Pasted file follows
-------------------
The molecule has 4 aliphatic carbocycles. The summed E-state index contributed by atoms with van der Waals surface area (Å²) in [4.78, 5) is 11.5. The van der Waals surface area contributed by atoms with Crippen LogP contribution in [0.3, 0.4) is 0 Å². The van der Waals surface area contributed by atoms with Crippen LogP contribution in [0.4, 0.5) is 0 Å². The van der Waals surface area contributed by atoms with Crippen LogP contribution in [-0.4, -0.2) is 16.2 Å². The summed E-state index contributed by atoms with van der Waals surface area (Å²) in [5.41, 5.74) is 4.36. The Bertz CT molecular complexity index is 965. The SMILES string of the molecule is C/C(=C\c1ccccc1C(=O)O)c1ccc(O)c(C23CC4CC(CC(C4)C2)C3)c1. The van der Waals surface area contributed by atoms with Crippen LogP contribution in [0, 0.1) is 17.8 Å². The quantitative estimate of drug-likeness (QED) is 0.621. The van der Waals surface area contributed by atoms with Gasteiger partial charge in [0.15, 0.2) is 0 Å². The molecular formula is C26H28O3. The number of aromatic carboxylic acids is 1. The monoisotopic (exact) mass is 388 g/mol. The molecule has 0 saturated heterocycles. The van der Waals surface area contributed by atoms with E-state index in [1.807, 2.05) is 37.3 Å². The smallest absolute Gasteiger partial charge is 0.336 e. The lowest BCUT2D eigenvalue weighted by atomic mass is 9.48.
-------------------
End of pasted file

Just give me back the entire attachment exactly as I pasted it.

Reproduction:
The molecule has 4 aliphatic carbocycles. The summed E-state index contributed by atoms with van der Waals surface area (Å²) in [4.78, 5) is 11.5. The van der Waals surface area contributed by atoms with Crippen LogP contribution in [0.3, 0.4) is 0 Å². The van der Waals surface area contributed by atoms with Crippen LogP contribution in [0.4, 0.5) is 0 Å². The van der Waals surface area contributed by atoms with Crippen LogP contribution in [-0.4, -0.2) is 16.2 Å². The summed E-state index contributed by atoms with van der Waals surface area (Å²) in [5.41, 5.74) is 4.36. The Bertz CT molecular complexity index is 965. The SMILES string of the molecule is C/C(=C\c1ccccc1C(=O)O)c1ccc(O)c(C23CC4CC(CC(C4)C2)C3)c1. The van der Waals surface area contributed by atoms with Crippen LogP contribution in [0, 0.1) is 17.8 Å². The quantitative estimate of drug-likeness (QED) is 0.621. The van der Waals surface area contributed by atoms with Gasteiger partial charge in [0.15, 0.2) is 0 Å². The molecular formula is C26H28O3. The number of aromatic carboxylic acids is 1. The monoisotopic (exact) mass is 388 g/mol. The molecule has 0 saturated heterocycles. The van der Waals surface area contributed by atoms with E-state index in [1.807, 2.05) is 37.3 Å². The smallest absolute Gasteiger partial charge is 0.336 e. The lowest BCUT2D eigenvalue weighted by atomic mass is 9.48.